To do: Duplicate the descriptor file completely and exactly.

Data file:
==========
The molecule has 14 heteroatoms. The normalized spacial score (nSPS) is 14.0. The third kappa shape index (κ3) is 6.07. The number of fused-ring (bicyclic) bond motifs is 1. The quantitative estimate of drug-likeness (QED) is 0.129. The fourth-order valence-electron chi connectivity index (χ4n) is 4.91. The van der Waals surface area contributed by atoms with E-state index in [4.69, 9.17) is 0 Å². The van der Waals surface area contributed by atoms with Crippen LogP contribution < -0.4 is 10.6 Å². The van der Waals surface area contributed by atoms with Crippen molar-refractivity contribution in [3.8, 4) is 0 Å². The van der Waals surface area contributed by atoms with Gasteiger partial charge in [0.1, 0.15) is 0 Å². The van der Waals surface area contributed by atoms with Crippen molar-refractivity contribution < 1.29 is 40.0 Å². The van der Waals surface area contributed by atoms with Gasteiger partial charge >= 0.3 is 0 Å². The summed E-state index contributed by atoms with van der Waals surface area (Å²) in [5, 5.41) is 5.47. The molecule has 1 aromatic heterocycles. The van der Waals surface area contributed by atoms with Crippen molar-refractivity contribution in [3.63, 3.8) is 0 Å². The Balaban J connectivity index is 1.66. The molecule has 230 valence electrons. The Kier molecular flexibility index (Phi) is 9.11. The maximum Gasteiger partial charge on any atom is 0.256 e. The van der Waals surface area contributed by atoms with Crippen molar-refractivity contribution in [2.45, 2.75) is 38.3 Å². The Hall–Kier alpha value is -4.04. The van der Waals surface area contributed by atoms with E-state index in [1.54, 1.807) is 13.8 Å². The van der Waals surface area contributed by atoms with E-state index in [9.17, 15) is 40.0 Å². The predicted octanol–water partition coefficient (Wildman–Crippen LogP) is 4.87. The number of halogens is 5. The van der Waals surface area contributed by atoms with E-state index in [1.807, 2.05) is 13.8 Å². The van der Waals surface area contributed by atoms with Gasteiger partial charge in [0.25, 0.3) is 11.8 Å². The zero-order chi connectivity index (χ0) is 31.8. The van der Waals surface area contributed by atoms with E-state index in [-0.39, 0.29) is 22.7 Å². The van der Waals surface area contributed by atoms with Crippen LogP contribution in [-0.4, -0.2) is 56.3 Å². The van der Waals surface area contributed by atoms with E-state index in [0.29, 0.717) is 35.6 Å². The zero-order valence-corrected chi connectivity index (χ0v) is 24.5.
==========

The molecule has 14 heteroatoms. The normalized spacial score (nSPS) is 14.0. The third kappa shape index (κ3) is 6.07. The number of fused-ring (bicyclic) bond motifs is 1. The quantitative estimate of drug-likeness (QED) is 0.129. The fourth-order valence-electron chi connectivity index (χ4n) is 4.91. The van der Waals surface area contributed by atoms with E-state index in [4.69, 9.17) is 0 Å². The van der Waals surface area contributed by atoms with Crippen LogP contribution < -0.4 is 10.6 Å². The van der Waals surface area contributed by atoms with Crippen molar-refractivity contribution in [3.8, 4) is 0 Å². The van der Waals surface area contributed by atoms with Gasteiger partial charge in [0.1, 0.15) is 0 Å². The van der Waals surface area contributed by atoms with Crippen molar-refractivity contribution < 1.29 is 40.0 Å². The van der Waals surface area contributed by atoms with Gasteiger partial charge >= 0.3 is 0 Å². The summed E-state index contributed by atoms with van der Waals surface area (Å²) in [5, 5.41) is 5.47. The molecule has 1 aromatic heterocycles. The van der Waals surface area contributed by atoms with Crippen molar-refractivity contribution in [3.63, 3.8) is 0 Å². The Balaban J connectivity index is 1.66. The molecule has 230 valence electrons. The Kier molecular flexibility index (Phi) is 9.11. The maximum Gasteiger partial charge on any atom is 0.256 e. The van der Waals surface area contributed by atoms with Crippen molar-refractivity contribution in [2.45, 2.75) is 38.3 Å². The Hall–Kier alpha value is -4.04. The van der Waals surface area contributed by atoms with E-state index in [1.54, 1.807) is 13.8 Å². The van der Waals surface area contributed by atoms with E-state index in [9.17, 15) is 40.0 Å². The predicted octanol–water partition coefficient (Wildman–Crippen LogP) is 4.87. The number of halogens is 5. The van der Waals surface area contributed by atoms with E-state index in [1.807, 2.05) is 13.8 Å². The van der Waals surface area contributed by atoms with Gasteiger partial charge in [0.25, 0.3) is 11.8 Å². The zero-order chi connectivity index (χ0) is 31.8. The van der Waals surface area contributed by atoms with E-state index in [-0.39, 0.29) is 22.7 Å². The van der Waals surface area contributed by atoms with Crippen LogP contribution in [-0.4, -0.2) is 56.3 Å². The van der Waals surface area contributed by atoms with E-state index in [0.29, 0.717) is 35.6 Å². The zero-order valence-corrected chi connectivity index (χ0v) is 24.5.